Online Counselling, also known as e-therapy or e-counselling, is fast becoming a very popular mode of seeking mental health support by the many millions of internet users world wide.
A significant number of clinical studies (Haberstroth et al., 2007, Shaw et al., 2006, Trepal, 2007) have already shown that Online Cognitive Behaviour Therapy is highly effective for a number of mental health concerns, including Depression and Anxiety.
So why choose Online Counselling versus traditional Face-to-Face counselling? Maybe a look at the many benefits offered by Online Counselling can help to answer this question……
Research within Australia has indicated the following benefits of online counseling:
Online counselling is easily accessible to all those who wish to use it. Online therapy overcomes barriers that may preclude others from seeking therapy. For example, individuals residing in rural or remote areas where there are no counselling services can benefit from the accessibility of online counselling.
Those that are physically disabled or unable to leave their home can also easily access such services with little inconvenience. Those that have visual and hearing impairments can also benefit from such services.
Online therapy is convenient. Both the Psychologist and the client have the convenience of corresponding with each other at a range of variant times. This style of therapy can take away the hassle of scheduling and setting appointments more common in traditional settings. This also creates an opportunity for the Psychologist to extend their services to more clients as appointments can be potentially scheduled over 24 hours and reach a larger geographical region.
For those individuals who are ambivalent about therapy or who may be uncomfortable with traditional models of therapy, may find online counselling more suitable whereby it has been found that online therapy is preferred by those who are uncomfortable with talking face to face with someone about their problems or who are suffering from social phobias, agoraphobias or anxiety disorders.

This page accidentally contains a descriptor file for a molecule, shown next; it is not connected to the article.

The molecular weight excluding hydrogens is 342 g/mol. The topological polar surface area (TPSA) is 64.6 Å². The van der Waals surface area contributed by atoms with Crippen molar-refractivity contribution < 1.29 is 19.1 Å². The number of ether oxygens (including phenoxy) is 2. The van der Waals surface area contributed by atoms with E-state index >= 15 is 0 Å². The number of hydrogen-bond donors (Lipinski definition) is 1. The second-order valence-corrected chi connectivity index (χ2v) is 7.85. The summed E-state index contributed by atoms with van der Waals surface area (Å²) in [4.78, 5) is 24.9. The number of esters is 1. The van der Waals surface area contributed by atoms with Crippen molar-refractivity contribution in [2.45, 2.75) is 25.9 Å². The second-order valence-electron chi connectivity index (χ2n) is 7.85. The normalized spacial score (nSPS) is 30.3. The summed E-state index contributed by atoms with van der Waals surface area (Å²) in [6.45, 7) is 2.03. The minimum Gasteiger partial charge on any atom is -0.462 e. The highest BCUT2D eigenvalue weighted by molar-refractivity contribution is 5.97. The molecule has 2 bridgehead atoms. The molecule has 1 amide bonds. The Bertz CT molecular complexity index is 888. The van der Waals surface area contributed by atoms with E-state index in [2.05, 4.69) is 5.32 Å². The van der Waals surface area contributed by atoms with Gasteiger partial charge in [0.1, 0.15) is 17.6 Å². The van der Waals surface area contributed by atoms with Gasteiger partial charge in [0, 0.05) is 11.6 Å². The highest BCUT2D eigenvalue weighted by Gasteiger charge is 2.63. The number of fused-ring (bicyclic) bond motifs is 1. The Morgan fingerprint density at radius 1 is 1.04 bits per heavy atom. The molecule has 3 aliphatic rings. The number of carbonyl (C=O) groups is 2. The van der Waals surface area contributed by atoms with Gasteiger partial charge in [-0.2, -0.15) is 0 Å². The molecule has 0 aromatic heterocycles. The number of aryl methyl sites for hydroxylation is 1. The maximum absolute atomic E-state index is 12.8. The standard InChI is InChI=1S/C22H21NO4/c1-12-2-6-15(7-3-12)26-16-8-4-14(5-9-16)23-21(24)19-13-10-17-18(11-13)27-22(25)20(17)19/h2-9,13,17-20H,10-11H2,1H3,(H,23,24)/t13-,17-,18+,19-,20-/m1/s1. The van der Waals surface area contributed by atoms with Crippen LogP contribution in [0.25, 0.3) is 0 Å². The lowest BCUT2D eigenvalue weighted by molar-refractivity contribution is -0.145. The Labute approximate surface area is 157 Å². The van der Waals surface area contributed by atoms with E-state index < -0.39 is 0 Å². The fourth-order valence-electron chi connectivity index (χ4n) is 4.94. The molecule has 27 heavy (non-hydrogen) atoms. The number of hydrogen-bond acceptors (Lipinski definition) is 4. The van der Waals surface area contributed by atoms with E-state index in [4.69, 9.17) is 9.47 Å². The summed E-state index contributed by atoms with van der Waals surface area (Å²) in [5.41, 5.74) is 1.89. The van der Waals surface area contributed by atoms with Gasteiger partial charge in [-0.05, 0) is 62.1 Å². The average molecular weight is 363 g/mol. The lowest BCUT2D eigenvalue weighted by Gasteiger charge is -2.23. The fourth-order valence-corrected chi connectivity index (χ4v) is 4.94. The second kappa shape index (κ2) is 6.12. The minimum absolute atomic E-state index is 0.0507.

Online counselling has been shown to be more economical. Counselling can take place from the comfort of the client’s own home or office hence saving on transport costs. For more many, the time saved on travelling is also worth its weight in gold.
4. Social Stigma
Online counselling may also be effective in eliminating social stigma associated with receiving therapy. For those who are uncomfortable with receiving therapy, online counselling allows access to such services in private without having to visit a physical psychology practice. Counselling can take on a whole different image when executed by the client in his or her own home through the computer. It may also allow the client to feel less stigmatized without having to be seen by; others in the waiting room, the administrative staff or any other person who just happens to be walking past at the time the client walks through the door.
Because of this, online counselling clearly does offer the client a degree of anonymity that may reduce such social stigma and therefore prompt them to seek assistance when they might otherwise have hesitated.
The absence of face-to-face contact (through modes such as Instant Messenger and Email) can also prompt clients to communicate more openly without concerns for bias of race, gender, age, size or physical appearance. This may lead to an increased level of honesty and therefore higher validity in the case of self-disclosure. The Internet clearly offers a level of anonymity that is perceived by many users as non-threatening through allowing an ‘invisibility’ that can be disinhibiting.
6. Variant ways to communicate
Online counselling, in which the mode of communication is often through writing via emails or a chat service such as Instant Messenger, allows both the client and the therapist to pay close attention to their communication and reflect on their thoughts and feelings prior to it being expressed. This may be a particularly suitable way of communication for those clients who experience difficulty expressing themselves in words. Clients may also be able to communicate better in this environment as they are not affected by the therapist’s nonverbal cues.
Research suggests that writing during times of distress is particularly useful for clients as it is considered to provide a vital avenue for emotional healing. Given that online counselling is an interactive form of therapeutic writing, interventions delivered in this environment may be quite effective in encouraging clients to express themselves in more thoughtful, self-reflective and insightful ways. Having a written record also allows the client to have a reference point in future discussion, review and in the assessment of change and progress.
In essence, the benefits of online counseling for the client are huge. It gives the client more control through choice of Psychologist, time of appointments, and mode of communication (e.g. via Skype or Email) whilst enhancing the effectiveness of the process through greater self-disclosure by the client as a result of increased anonymity and hence a more effective service to the client.
Haberstroth, S., Duffey, T., Evans, M., Gee, R., & Trepal, H. (2007). The experience of online couselling. Journal of Mental Health Couselling, 29, 269-282.
Researchout.com. Downloaded December 2013.
Shaw, H.E., & Shaw, S.F. (2006). Critical Ethical Issues in Online Couselling: Assessing Current Practices with an Ethical Intent Checklist. Journal of Couselling and Development,84, 41-53.
Trepal, H. Haberstroth, S. Duffey, T., & Evans, M. (2007).Considerations and Strategies for Teaching Online skills: Establishing Relationships in Cyberspace. Cousellor Education and Supervision, 46, 266-279.